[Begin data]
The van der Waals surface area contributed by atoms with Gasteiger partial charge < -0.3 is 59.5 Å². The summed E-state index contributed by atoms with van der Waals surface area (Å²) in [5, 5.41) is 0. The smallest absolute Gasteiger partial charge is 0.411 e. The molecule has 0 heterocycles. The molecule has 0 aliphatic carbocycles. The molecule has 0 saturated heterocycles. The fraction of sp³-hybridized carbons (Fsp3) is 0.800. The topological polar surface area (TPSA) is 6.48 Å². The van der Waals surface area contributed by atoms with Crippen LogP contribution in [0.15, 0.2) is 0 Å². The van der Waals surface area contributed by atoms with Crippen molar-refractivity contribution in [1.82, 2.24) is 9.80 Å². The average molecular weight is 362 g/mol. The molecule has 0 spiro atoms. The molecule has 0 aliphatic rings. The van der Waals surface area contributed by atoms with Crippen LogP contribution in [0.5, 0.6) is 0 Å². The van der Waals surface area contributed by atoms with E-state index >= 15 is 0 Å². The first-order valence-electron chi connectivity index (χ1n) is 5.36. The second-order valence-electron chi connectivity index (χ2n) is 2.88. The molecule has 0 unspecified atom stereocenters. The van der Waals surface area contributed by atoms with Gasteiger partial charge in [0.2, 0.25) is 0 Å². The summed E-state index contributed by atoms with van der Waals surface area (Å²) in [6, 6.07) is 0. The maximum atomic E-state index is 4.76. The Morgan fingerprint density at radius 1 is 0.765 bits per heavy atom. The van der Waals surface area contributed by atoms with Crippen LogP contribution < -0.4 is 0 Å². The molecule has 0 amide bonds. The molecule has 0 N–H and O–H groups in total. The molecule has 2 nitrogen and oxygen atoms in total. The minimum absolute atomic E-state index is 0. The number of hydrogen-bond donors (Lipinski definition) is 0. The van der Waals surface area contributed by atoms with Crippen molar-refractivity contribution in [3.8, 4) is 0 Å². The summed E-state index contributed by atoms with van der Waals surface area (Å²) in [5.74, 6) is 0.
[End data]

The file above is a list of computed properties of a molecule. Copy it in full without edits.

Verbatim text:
The van der Waals surface area contributed by atoms with Gasteiger partial charge < -0.3 is 59.5 Å². The summed E-state index contributed by atoms with van der Waals surface area (Å²) in [5, 5.41) is 0. The smallest absolute Gasteiger partial charge is 0.411 e. The molecule has 0 heterocycles. The molecule has 0 aliphatic carbocycles. The molecule has 0 saturated heterocycles. The fraction of sp³-hybridized carbons (Fsp3) is 0.800. The topological polar surface area (TPSA) is 6.48 Å². The van der Waals surface area contributed by atoms with Crippen LogP contribution in [0.15, 0.2) is 0 Å². The van der Waals surface area contributed by atoms with Crippen molar-refractivity contribution in [1.82, 2.24) is 9.80 Å². The average molecular weight is 362 g/mol. The molecule has 0 spiro atoms. The molecule has 0 aliphatic rings. The van der Waals surface area contributed by atoms with Crippen LogP contribution in [0.5, 0.6) is 0 Å². The van der Waals surface area contributed by atoms with E-state index >= 15 is 0 Å². The first-order valence-electron chi connectivity index (χ1n) is 5.36. The second-order valence-electron chi connectivity index (χ2n) is 2.88. The molecule has 0 unspecified atom stereocenters. The van der Waals surface area contributed by atoms with Gasteiger partial charge in [0.2, 0.25) is 0 Å². The summed E-state index contributed by atoms with van der Waals surface area (Å²) in [6, 6.07) is 0. The maximum atomic E-state index is 4.76. The Morgan fingerprint density at radius 1 is 0.765 bits per heavy atom. The van der Waals surface area contributed by atoms with Crippen LogP contribution < -0.4 is 0 Å². The molecule has 0 amide bonds. The molecule has 0 N–H and O–H groups in total. The molecule has 2 nitrogen and oxygen atoms in total. The minimum absolute atomic E-state index is 0. The number of hydrogen-bond donors (Lipinski definition) is 0. The van der Waals surface area contributed by atoms with Crippen molar-refractivity contribution in [3.8, 4) is 0 Å². The summed E-state index contributed by atoms with van der Waals surface area (Å²) in [5.74, 6) is 0.